Dramatic design puts workers in the game

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      You might feel justifiably twitchy if a heart surgeon’s office was rife with KISS memorabilia or your accountant hung his walls with Pamela Anderson posters. And you don’t need to check the name on the door to spot which is the art director’s office and which is the account person’s in an ad agency (or, in industry terms, which is the “wrist” and which is the “suit”). Workspace should reflect the work that goes on in it. So how do you create an appropriate background for people whose workdays—and often nights—are spent dreaming up the next generation of video games?

      That was the question facing MCM Interiors (the interior-design arm of downtown architecture-and-planning firm MCM) when it was hired by Electronic Arts to work on its campus expansion in Burnaby. As project designer Lara Pisicoli explains in a phone call, the design company completed Phase 1 of Electronic Arts in 1999. The game giant told MCMI that if that was Version 1.0, the second phase—a huge 175,000 square feet of space spread over five floors—had to be Version 4.0.

      Begun toward the end of 2003, the project was finished in 2006, scoring high not just with the client but with interior-design peers. On February 13 at the annual Interior Designers Institute of B.C. awards, it won gold in the Workplaces–Total category and was named best of show. In the world of interior design, that’s like being the Dixie Chicks at the recent Grammys.

      Video-game designers aren’t your average office types. Suitably wired, they frequently work hours into the double digits. Granted, the new EA campus houses RecrEAte, a fitness, health, and wellness centre complete with an NBA–size gym, but overall the building had to feel as cool at night as it did by day. “I don’t play video games but I love the graphics,” says Pisicoli, who drew inspiration for the project from the EA lineup, translating the colours, action, and interactivity into a concept for the massive space that gives it the look and feel of being inside a video game. The biggest challenge, she says, was “how to make this environment as creative as possible for such a creative group. It’s a keen, aesthetically oriented demographic. How do you create the same level of interactivity they’re used to within a built environment?”

      Lighting was one answer. The building’s most dramatic feature is the five-storey spiral stairway that passes through the central atrium, visually defined by a light sculpture that was inspired, says Pisicoli, by EA’s snowboard-racing game SSX. Gravity-defying, twisting and turning, a vivid blue band of photoluminescent tape drops the full five floors.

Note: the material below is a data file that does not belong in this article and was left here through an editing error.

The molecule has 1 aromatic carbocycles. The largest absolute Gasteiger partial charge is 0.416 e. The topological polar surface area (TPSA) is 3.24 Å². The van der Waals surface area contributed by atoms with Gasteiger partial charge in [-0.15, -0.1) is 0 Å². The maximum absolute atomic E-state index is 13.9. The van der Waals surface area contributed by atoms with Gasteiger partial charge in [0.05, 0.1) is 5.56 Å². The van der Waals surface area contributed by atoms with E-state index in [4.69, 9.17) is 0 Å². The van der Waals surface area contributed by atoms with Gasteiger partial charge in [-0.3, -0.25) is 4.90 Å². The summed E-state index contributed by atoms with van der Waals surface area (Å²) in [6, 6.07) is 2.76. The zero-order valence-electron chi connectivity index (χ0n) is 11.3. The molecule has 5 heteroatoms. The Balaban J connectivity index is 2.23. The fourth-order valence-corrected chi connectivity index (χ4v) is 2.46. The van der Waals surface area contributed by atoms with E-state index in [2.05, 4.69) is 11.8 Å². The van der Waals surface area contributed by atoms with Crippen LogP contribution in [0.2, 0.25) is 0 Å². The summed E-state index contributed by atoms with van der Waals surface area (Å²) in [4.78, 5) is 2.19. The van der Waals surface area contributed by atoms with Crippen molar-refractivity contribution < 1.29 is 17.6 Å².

Blue, one of EA’s corporate colours, was also used for the backlit acrylic wall that bisects the circular Think Tank Café Lounge. “They wanted us to develop a space that inspired innovation and was really a cool place”¦a contemplative kind of place,” says Pisicoli. Embedded screens show game demos and development, and ?integrated into the Think Tank’s structure are over 100 inspirational quotes about innovation, creativity, and change. The sheer drapes around it were chosen, she says, because the fabric “has a really interesting line quality to it. It emphasizes movement,” and also alludes to how players move through video games. “We really wanted to articulate that in the architecture.”

      Conceptually, says Pisicoli, “We tried to be inspired by games. We tried to draw parallels between creation of the games and creation of design.” Other elements that span both games and interior design, she says, are graphics, art, texture, and a sense of superrealism. Each floor of the building emphasizes a theme (the one featuring movement, for instance, has workstation drapes, and walls with surfaces that evoke waves). Signage includes pixellized graphics. Applied to the atrium glazing, huge graphics spanning four storeys and nearly the length of the building feature a baseball player, a basketball player, snowboarders, skateboarders, and images from EA games.

      Not your average office interior by a long shot, as the team of IDI awards judges from across the country were quick to realize. “Judging day was back in October,” says Jennifer Kurtz, chair of the awards committee. Criteria led off with “first impression” and included marks for areas ranging from millwork and lighting to environmental considerations and budget. Each project is assessed on its individual merits, not in comparison to other projects in the same category. “The judges look at all the golds at the end of the day,” says Kurtz, “and from those, we get the best of show [award].” One judge summed up the winner succinctly: “The wow factor on this project was very high.”

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